Farm Laws 2020
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The Indian Prime Minister Narendra Modi on 19th November 2021 announced to repeal of the three farm laws. In September 2020, these laws were passed in the parliament amid the monsoon session. Mostly, the farmers from the state of Haryana, Punjab and Uttar Pradesh were protesting against the farm laws. Out of these 3 states, Uttar Pradesh and Punjab are all set to conduct the assembly elections next year.
After the conversion of Farm Bills to Farm Laws, the farmers’ protests rapidly increased across the country. The farmers continuously demanded the government to withdraw all three farm laws. The farmers also asked the government for a legal guarantee on Minimum Support Prices, MSP. The bills were passed in the Lok Sabha on 17th September and on 20th September, the bills were passed in the Rajya Sabha. Following which the President of India, Ram Nath Kovind gave his assent on 27th September 2020.
On 12th January 2021, a massive farmers' protest formed due to the Farm laws reached the Supreme Court of India. The court ordered for immediate suspension of the implementation of all three farm laws until further notice. Below we have explained the concept of all three farm laws.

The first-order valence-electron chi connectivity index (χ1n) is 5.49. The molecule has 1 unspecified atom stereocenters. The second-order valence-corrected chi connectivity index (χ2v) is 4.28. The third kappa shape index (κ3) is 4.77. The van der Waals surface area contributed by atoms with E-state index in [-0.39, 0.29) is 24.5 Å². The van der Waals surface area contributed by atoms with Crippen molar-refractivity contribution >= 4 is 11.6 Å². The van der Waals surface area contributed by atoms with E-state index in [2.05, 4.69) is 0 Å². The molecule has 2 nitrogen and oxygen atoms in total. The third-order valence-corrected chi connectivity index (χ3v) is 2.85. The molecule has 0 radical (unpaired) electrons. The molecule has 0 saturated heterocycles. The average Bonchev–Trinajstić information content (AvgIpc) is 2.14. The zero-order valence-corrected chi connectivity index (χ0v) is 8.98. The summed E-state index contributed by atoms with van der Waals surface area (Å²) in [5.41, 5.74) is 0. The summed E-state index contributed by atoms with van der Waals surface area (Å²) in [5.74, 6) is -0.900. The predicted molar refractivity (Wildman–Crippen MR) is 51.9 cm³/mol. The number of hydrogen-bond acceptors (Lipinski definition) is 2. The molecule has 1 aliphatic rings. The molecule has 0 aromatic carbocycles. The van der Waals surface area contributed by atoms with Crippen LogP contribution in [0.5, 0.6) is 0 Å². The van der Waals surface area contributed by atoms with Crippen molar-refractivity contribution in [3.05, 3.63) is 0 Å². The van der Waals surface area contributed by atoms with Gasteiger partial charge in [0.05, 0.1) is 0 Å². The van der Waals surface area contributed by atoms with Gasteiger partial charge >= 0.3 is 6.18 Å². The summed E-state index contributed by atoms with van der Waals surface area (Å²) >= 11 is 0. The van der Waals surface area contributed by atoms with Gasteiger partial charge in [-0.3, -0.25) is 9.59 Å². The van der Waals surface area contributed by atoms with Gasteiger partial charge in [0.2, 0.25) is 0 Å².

Farm Laws 2020: Explained
Farmers' Produce Trade and Commerce (Promotion and Facilitation) Act, 2020
As mentioned in various state Agricultural Produce Marketing Committee, APMC, this law granted permission to the farmers to utilise their produced goods for trading outside the physical market. The fear for this bill was created as its implementation would weaken the physical market which falls under APMC.
Farmers (Empowerment and Protection) Agreement on Price Assurance and Farm Services Act 2020
As per the framework of this law mentioned in sections 3 to 12, the farmers can indulge themselves in contract farming. This means that a farmer can make a direct agreement with the buyer to sell the goods at a pre-determined price before the sowing season. This bill didn’t mention the MSP which the buyer has to offer the farmer while purchasing the crops. The government said that this law will enable the farmers to sell and trade anywhere without any legal framework. On the other side, farmers concern was regarding the corporatisation of agriculture. They also believed that this bill is going to erase the MSP scheme.
Essential Commodities (Amendment) Act, 2020
This law has been formed after an amendment to the Essential Commodities Act, 1955. This gives certain power to the Centre to impose limits on the stockholding of food items. This bill also includes the exclusion of onion, edible oil, and potato from the list of essential commodities.
In an address to the nation, Prime Minister Narendra Modi said “We haven't been able to explain to our farmers. This is not a time to blame anyone. I want to tell you that we have taken the farm laws back. The agriculture budget has risen by 5 times, over Rs 1.25 lakh crore being spent annually. The goal of the three farm laws was to empower farmers, especially small farmers. Laws were in farmers' benefit but we couldn't convince a section of farmers.”
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